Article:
Classic 1960s British comedy series about a middle aged man and his elderly father who run an unsuccessful 'rag and bone' business (collecting and selling junk). Harold (the son) wants to ... See full summary »
Harry H. Corbett,
Al Bundy is a misanthropic women's shoe salesman with a miserable life. He hates his job, his wife is lazy, his son is dysfunctional (especially with women), and his daughter is dim-witted and promiscuous.
One of television's all-time classic sitcoms, the Norman Lear-produced "Sanford and Son" debuted just three days after the one-year anniversary of Lear's fabulously successful, "All in the Family." Fred Sanford is a cantankerous 65-year-old, black, widowed junk dealer living in Los Angeles' Watts neighborhood. Helping him is his restless son, 34-year-old Lamont; Fred's beloved wife and Lamont's mother, Elizabeth, had died more than 20 years earlier. Fred's schemes and bigotry especially toward Julio, a Puerto Rican who was Lamont's friend, whites and other minorities often frustrated Lamont. Fred also showed overt disdain for his sister-in-law, Aunt Esther (the feeling was mutual). Many times, Lamont threatened to leave for meaningful work, but Fred faked a heart attack each time ("Oh, this time its real, I'm a-comin' 'Lizabeth!") as a sympathy ploy to get his son to stay. By 1977, Fred and Lamont had sold their business (stars Foxx and Wilson wanted to leave the series); it became ... Written by
Brian Rathjen <email@example.com>
In the midst of taping episodes for the 1973-1974 season, Redd Foxx walked off the show in a salary dispute. His character was written out of the series for the rest of the season. The continuity of the show explained that Fred Sanford was away in St. Louis attending his cousin's funeral and leaving his friend Whitman Mayo in charge of the business. NBC sued Foxx and as part of the settlement, Foxx later returned. Foxx had taped fewer than ten episodes before Fred 'left for St. Louis.' See more »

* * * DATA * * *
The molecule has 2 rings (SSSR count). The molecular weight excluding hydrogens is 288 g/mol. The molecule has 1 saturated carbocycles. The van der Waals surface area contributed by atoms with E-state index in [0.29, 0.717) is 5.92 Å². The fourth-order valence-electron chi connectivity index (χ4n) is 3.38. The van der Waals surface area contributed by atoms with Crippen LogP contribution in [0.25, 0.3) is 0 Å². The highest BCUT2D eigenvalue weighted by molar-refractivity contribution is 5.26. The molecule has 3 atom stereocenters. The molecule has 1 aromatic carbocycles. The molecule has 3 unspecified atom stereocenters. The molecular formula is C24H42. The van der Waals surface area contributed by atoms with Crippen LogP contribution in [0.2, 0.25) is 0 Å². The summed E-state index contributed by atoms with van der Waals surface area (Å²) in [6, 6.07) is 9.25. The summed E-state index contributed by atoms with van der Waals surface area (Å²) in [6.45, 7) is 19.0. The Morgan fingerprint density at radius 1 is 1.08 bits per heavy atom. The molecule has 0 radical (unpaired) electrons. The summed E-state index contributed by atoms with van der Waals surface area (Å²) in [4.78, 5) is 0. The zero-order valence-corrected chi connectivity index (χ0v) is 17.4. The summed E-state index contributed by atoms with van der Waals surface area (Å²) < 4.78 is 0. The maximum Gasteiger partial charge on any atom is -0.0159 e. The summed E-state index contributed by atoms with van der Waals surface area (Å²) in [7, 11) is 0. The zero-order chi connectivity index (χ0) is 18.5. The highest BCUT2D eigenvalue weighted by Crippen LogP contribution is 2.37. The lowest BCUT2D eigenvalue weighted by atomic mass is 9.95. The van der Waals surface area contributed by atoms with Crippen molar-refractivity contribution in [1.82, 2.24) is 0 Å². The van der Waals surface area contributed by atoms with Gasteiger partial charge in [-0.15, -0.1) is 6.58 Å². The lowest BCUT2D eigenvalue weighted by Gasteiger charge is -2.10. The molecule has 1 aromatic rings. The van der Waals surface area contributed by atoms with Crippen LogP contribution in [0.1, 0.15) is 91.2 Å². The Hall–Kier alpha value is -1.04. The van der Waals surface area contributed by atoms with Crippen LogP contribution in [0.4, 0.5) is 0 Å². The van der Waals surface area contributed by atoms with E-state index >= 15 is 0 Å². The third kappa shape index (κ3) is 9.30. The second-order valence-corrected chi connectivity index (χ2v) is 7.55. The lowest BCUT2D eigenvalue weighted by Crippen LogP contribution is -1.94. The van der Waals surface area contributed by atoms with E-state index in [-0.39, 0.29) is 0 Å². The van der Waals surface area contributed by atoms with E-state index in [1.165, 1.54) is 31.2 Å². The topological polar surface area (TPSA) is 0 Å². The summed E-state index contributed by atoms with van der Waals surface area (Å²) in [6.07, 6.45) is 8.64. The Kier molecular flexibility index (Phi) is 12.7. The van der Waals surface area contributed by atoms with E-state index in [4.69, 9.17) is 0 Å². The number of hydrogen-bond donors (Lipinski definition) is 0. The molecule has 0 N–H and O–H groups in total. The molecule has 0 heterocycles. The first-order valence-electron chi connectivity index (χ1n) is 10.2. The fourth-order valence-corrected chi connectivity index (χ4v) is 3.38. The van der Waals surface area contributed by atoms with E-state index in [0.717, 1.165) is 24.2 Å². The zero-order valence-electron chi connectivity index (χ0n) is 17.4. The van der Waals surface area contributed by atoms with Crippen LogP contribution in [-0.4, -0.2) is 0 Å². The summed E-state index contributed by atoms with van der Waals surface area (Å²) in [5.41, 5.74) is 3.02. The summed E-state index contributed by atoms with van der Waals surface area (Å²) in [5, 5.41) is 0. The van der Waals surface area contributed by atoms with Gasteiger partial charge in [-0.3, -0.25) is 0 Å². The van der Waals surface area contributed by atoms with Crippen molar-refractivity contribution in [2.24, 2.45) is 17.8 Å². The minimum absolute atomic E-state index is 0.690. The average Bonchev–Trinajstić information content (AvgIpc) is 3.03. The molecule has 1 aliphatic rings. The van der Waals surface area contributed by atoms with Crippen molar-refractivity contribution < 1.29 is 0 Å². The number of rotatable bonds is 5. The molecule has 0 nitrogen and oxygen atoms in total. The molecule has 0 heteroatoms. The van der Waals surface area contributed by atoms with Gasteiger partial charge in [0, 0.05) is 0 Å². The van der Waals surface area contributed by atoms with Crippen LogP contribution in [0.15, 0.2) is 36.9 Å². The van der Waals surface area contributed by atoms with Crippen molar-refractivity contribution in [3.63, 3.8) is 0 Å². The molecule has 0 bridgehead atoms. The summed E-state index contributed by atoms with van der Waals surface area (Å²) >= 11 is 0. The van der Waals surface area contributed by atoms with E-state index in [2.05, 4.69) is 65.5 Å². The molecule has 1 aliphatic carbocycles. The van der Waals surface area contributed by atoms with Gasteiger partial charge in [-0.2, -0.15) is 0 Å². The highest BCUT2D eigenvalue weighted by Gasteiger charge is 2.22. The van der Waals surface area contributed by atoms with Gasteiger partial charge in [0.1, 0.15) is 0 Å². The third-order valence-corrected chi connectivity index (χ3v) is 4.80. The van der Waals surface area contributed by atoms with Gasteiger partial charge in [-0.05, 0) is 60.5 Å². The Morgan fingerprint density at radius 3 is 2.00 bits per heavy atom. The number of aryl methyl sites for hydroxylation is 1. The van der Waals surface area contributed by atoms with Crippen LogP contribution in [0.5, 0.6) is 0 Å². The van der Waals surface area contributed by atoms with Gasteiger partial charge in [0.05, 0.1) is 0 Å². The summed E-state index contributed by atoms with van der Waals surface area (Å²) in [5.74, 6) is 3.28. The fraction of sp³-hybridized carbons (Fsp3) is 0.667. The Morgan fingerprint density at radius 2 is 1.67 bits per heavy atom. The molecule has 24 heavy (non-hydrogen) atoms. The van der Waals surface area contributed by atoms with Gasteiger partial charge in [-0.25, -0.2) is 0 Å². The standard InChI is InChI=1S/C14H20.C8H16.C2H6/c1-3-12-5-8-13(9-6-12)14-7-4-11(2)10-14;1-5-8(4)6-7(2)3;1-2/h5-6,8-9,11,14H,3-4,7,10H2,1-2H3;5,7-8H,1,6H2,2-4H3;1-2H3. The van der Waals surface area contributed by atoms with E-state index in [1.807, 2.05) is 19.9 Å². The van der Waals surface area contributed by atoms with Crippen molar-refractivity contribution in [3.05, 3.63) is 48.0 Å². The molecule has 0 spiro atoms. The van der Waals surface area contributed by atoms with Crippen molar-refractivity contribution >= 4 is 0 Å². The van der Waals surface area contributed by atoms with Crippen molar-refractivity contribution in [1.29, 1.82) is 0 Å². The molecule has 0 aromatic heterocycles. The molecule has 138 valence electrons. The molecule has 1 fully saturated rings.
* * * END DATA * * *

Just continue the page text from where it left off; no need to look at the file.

The exterior shot of the Sanford house/junk shop as seen in the opening credits does not match the exterior of the house/junk shop as it appeared on the show. In the opening credits shots, the house's front door is seen almost flush against the street with a very small front yard and little to no junk out in front of the house. In the show however, the Sanfords have a huge front yard with piles and piles of junk scattered about and the street is very far from the front door. See more »
Don't cut your leg on any rusty metal. Know what happens when you cut your leg on rusty metal?
You get lock-jaw, then you can't eat no fat burgers.
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During the end credits of the episode "The Headache" (4.21), Fred and Lamont's voices can be heard. They're doing a soap opera cliffhanger parody. (Eg. Fred: "Will Lamont leave home?" Lamont: "Will you be quiet?") See more »
Very funny TV comedy series about the situations a Los Angeles junk dealer,Fred Sanford (Redd Foxx) and his son/business partner Lamont(Demond Wilson) find themselves in.
In my opinion, the impeccable timing of hilarious lines delivered by Mr. Foxx made this show a classic. I think the humor was probably cutting edge for its time also, often referencing the racial and sociopolitical climate (a la All in the Family). Though ageless with respect to humor, some of the lines are not politically correct anymore as evidenced by TV Land (that currently shows reruns as of this writing) cutting out any reference to the "N" word said by Fred Sanford as I remember being in more than a couple of episodes when they first aired on NBC.
A whole host of other characters added to the shows hysterical but stereotypical flavor such as the religiously fanatical Aunt Esther, the dimwitted Grady and neighbor Julio. No ethnic group or race was spared a ribbing on this show.
Two of my all time favorite episodes are 1. The Sanfords being promised $10,000 if Lamont marries Fred's cousin's overweight stepdaughter and 2. Fred and Lamont's plane ride to St. Louis to attend the reading of a will of a relative that recently passed.
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